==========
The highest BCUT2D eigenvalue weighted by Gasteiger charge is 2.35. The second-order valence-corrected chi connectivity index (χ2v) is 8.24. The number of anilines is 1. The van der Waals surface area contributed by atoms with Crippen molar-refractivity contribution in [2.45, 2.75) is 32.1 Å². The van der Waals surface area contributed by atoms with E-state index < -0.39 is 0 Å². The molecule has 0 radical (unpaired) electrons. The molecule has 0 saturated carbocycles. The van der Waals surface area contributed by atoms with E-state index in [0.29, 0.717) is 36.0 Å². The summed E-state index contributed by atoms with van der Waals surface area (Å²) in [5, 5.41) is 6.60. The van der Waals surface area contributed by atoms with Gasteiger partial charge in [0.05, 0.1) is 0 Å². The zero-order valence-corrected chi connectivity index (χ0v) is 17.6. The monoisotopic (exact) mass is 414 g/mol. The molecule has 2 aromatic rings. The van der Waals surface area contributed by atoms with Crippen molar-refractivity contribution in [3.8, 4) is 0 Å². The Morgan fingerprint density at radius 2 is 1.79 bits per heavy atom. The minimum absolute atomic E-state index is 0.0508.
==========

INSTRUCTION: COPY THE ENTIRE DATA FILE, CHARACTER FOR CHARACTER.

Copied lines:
The highest BCUT2D eigenvalue weighted by Gasteiger charge is 2.35. The second-order valence-corrected chi connectivity index (χ2v) is 8.24. The number of anilines is 1. The van der Waals surface area contributed by atoms with Crippen molar-refractivity contribution in [2.45, 2.75) is 32.1 Å². The van der Waals surface area contributed by atoms with E-state index < -0.39 is 0 Å². The molecule has 0 radical (unpaired) electrons. The molecule has 0 saturated carbocycles. The van der Waals surface area contributed by atoms with E-state index in [0.29, 0.717) is 36.0 Å². The summed E-state index contributed by atoms with van der Waals surface area (Å²) in [5, 5.41) is 6.60. The van der Waals surface area contributed by atoms with Gasteiger partial charge in [0.05, 0.1) is 0 Å². The zero-order valence-corrected chi connectivity index (χ0v) is 17.6. The monoisotopic (exact) mass is 414 g/mol. The molecule has 2 aromatic rings. The van der Waals surface area contributed by atoms with Crippen molar-refractivity contribution in [3.8, 4) is 0 Å². The Morgan fingerprint density at radius 2 is 1.79 bits per heavy atom. The minimum absolute atomic E-state index is 0.0508.